The appellant Walter Miller later came to the bank alone, Mr. Fuller testified, and requested that a warranty deed be prepared, running from the father to him and his wife as tenants by the entirety. Still later he brought the father in and Mr. Fuller had the deed drawn by a typist in the bank, giving her an outline of the facts and perhaps even suggesting that a tenancy by the entirety be conveyed. About the same time, the note and deed of trust from appellants Walter Miller and wife to the bank were written. All these were executed in Mr. Fuller's office. After he signed the warranty deed, the father said, "This will fix it so we can get that loan and pay the drainage tax." Being asked on cross-examination whether the warranty deed was made to Walter Miller for the purpose of obtaining a loan, Mr. Fuller answered, "Well of course I couldn't say absolutely, all I can say is that they talked about getting a loan."

    It is conceded that the bank account of the appellant Walter Miller, not the father's, was credited with the $2200 advanced on the note and deed of trust; that he paid the note in full and the deed of trust was released of record on November 24, 1942; and that on January 3, 1938, he paid the amount of $2200 in full of all delinquent taxes then due on the tract by his check drawn on the bank. This was the date on which the warranty deed and deed of trust were recorded.

    Mr. Fuller further testified that after the death of the father he had several conversations with the appellant Walter Miller relative to *Page 888 the latter's deeding the tract back to the heirs. The first was shortly thereafter. Appellant said "he didn't get the place and he never made a deal for it," or that "no deal had been completed." He said that on several occasions. And about a year later he and his wife or the respondent Earnest Miller came to the bank to have drafted a warranty deed from himself and wife (the two appellants) back to the other heirs, conveying to each a one-ninth interest; and also a note and deed of trust for $2200 running from all the heirs and their spouses to the bank, which were to be substituted for the ones the two appellants had executed on December 1, 1937. The new papers were dated February 23, 1939.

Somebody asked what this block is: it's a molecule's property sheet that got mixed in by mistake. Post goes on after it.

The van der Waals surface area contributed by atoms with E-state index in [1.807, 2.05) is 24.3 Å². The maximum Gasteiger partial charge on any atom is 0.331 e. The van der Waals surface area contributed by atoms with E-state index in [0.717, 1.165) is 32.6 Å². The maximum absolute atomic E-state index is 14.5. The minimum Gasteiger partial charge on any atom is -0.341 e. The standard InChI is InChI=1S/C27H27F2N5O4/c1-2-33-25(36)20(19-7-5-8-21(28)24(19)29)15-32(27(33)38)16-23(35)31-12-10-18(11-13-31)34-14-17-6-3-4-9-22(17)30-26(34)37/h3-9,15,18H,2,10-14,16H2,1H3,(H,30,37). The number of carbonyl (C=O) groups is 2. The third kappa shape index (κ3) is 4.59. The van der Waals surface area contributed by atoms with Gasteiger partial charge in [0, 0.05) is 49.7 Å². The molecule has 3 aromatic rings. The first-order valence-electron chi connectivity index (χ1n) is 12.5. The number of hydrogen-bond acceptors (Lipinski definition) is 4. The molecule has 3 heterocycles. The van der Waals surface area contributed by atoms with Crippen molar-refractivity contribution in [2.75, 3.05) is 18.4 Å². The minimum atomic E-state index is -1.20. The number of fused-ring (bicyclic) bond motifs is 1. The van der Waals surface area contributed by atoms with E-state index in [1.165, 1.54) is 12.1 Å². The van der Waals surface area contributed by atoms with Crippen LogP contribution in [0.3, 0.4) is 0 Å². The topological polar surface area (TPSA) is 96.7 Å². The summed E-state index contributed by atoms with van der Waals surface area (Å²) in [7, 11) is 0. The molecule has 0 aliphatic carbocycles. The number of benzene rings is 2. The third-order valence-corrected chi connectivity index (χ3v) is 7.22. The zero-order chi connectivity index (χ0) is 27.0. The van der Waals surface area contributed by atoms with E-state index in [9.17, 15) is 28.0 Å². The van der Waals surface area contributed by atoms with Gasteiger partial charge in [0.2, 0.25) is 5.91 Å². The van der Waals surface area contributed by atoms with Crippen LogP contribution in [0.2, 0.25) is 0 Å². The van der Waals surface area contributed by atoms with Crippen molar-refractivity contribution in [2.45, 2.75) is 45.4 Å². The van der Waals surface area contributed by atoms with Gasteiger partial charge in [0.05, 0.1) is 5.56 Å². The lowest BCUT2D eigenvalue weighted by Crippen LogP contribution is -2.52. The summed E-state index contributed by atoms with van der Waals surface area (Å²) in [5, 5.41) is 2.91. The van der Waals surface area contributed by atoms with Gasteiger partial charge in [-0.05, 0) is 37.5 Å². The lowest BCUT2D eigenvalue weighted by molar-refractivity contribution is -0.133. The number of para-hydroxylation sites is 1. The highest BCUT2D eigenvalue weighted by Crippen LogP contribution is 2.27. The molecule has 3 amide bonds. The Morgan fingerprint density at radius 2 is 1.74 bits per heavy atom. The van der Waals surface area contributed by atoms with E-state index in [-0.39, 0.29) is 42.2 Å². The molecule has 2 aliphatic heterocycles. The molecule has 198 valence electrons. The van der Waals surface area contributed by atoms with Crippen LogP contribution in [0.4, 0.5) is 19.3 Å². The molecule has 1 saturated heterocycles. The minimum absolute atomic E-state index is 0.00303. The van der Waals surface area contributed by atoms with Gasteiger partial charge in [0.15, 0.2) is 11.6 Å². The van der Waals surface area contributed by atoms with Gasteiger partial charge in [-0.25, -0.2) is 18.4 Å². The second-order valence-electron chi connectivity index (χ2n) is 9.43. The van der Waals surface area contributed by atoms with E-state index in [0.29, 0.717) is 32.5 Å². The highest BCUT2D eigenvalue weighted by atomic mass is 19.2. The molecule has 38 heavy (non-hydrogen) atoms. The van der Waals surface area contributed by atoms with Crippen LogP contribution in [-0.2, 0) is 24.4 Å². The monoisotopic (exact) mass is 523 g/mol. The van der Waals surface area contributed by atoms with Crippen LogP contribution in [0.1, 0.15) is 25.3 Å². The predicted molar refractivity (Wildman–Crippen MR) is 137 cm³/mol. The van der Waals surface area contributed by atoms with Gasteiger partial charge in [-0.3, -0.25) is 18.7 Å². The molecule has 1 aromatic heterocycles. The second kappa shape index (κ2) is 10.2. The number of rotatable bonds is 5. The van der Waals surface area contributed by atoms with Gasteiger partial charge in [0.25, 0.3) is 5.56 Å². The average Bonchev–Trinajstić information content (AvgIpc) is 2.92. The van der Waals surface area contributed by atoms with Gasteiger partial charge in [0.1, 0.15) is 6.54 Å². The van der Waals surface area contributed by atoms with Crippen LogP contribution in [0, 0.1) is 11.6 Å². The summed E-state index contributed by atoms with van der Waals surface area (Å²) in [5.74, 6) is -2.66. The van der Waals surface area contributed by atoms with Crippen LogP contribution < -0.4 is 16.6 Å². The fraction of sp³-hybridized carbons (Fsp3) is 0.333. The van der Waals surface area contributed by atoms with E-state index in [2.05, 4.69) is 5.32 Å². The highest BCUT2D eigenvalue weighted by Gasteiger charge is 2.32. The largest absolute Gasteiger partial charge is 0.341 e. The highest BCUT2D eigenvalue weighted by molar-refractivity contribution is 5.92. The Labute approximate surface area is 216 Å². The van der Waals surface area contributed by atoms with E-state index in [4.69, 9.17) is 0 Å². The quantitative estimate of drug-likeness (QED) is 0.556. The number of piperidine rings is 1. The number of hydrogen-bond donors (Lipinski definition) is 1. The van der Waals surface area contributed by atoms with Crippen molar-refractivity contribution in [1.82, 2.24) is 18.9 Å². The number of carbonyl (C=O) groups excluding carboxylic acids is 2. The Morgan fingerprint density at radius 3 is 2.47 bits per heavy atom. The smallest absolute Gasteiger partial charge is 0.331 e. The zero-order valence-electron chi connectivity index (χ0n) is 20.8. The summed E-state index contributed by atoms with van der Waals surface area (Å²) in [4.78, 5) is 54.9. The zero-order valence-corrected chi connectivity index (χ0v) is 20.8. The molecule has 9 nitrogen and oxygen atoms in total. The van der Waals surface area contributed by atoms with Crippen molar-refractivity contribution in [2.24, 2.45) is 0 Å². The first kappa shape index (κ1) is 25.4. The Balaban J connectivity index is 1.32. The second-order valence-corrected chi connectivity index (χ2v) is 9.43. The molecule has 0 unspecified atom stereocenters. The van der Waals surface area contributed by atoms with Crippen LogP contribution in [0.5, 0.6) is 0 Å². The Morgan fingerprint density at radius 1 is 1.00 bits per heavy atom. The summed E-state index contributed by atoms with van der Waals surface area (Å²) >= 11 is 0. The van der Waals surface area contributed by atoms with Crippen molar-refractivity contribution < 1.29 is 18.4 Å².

The new note and deed of trust were circulated among the heirs for over four months and were executed by all of them except the two appellants. Appellant Walter Miller came to the bank one day and took these papers out for examination but never returned them until he produced them at the trial — this notwithstanding he had said when they were drawn to send them around and he and his wife would sign them; and later after he had got possession of the papers he told Mr. Fuller on the street that he was going to bring them in and execute them. The respondent, Earnest Miller, corroborated the foregoing testimony [1013] as to the order for and execution of the new deed of trust by the other heirs, and its purpose. Both the deed and deed of trust were introduced in evidence.

    Mr. Coon, cashier of the bank, testified that after the father had executed the original warranty deed to the appellants, he came to the bank one day to arrange for the extension of some of his personal notes, and on being asked about his real and personal assets he said his land was the same as before (in previous financial statements.)

    Now passing to the testimony of the heirs, other than appellant and his wife. On December 7, 1937, two days after the father's death, most of the children and their spouses gathered at the home place. The appellant Walter Miller and the respondent Earnest Miller were agreed upon for appointment as administrators. Five of those present at the meeting testified that the situation with reference to the 147 acre tract was discussed, and that Walter Miller got up and told them: the tract did not belong to him any more than the other heirs; that it had been deeded to him to obtain the loan; and that he was going to deed it back. After that, appellant Esther Miller in the presence of her husband Walter told the respondent Earnest Miller on the street in Princeton that they wanted to deed the tract back because if there was another dry year it might ruin them. Still later Walter Miller proposed that they go ahead and fix out the papers, which they finally did do, as recited in the second and third preceding paragraphs.